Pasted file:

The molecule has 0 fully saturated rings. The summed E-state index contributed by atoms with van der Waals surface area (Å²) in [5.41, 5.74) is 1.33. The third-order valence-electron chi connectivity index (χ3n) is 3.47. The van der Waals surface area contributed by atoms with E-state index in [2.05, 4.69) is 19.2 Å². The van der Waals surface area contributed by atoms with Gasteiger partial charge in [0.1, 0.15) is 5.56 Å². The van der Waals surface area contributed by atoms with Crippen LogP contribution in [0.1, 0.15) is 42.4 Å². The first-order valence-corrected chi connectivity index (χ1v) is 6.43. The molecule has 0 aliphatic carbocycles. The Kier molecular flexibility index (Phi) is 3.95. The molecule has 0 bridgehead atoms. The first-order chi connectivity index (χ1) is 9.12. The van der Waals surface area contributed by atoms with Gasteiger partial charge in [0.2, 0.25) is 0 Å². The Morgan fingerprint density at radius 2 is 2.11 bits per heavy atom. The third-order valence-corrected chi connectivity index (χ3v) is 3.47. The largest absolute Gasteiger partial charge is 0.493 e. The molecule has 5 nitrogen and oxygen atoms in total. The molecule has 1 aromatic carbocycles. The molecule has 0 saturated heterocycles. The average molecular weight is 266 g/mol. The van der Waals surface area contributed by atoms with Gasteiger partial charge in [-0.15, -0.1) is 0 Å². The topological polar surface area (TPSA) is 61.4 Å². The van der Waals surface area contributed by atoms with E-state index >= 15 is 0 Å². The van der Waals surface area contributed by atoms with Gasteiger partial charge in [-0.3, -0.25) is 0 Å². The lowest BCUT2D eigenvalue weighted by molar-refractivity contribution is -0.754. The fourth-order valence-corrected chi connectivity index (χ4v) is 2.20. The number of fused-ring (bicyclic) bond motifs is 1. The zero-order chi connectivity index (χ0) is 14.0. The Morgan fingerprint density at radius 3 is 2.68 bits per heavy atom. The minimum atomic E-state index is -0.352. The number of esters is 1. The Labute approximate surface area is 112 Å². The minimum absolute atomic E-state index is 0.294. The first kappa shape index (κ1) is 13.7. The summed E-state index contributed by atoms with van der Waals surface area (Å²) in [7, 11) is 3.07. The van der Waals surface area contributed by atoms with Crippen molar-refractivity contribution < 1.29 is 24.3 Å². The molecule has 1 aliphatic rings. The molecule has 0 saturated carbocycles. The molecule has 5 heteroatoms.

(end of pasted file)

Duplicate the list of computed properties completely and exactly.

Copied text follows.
The molecule has 0 fully saturated rings. The summed E-state index contributed by atoms with van der Waals surface area (Å²) in [5.41, 5.74) is 1.33. The third-order valence-electron chi connectivity index (χ3n) is 3.47. The van der Waals surface area contributed by atoms with E-state index in [2.05, 4.69) is 19.2 Å². The van der Waals surface area contributed by atoms with Gasteiger partial charge in [0.1, 0.15) is 5.56 Å². The van der Waals surface area contributed by atoms with Crippen LogP contribution in [0.1, 0.15) is 42.4 Å². The first-order valence-corrected chi connectivity index (χ1v) is 6.43. The molecule has 0 aliphatic carbocycles. The Kier molecular flexibility index (Phi) is 3.95. The molecule has 0 bridgehead atoms. The first-order chi connectivity index (χ1) is 9.12. The van der Waals surface area contributed by atoms with Gasteiger partial charge in [0.2, 0.25) is 0 Å². The Morgan fingerprint density at radius 2 is 2.11 bits per heavy atom. The third-order valence-corrected chi connectivity index (χ3v) is 3.47. The largest absolute Gasteiger partial charge is 0.493 e. The molecule has 5 nitrogen and oxygen atoms in total. The molecule has 1 aromatic carbocycles. The molecule has 0 saturated heterocycles. The average molecular weight is 266 g/mol. The van der Waals surface area contributed by atoms with Gasteiger partial charge in [-0.15, -0.1) is 0 Å². The topological polar surface area (TPSA) is 61.4 Å². The van der Waals surface area contributed by atoms with E-state index >= 15 is 0 Å². The van der Waals surface area contributed by atoms with Gasteiger partial charge in [-0.3, -0.25) is 0 Å². The lowest BCUT2D eigenvalue weighted by molar-refractivity contribution is -0.754. The fourth-order valence-corrected chi connectivity index (χ4v) is 2.20. The number of fused-ring (bicyclic) bond motifs is 1. The zero-order chi connectivity index (χ0) is 14.0. The Morgan fingerprint density at radius 3 is 2.68 bits per heavy atom. The minimum atomic E-state index is -0.352. The number of esters is 1. The Labute approximate surface area is 112 Å². The minimum absolute atomic E-state index is 0.294. The first kappa shape index (κ1) is 13.7. The summed E-state index contributed by atoms with van der Waals surface area (Å²) in [7, 11) is 3.07. The van der Waals surface area contributed by atoms with Crippen molar-refractivity contribution < 1.29 is 24.3 Å². The molecule has 1 aliphatic rings. The molecule has 0 saturated carbocycles. The molecule has 5 heteroatoms.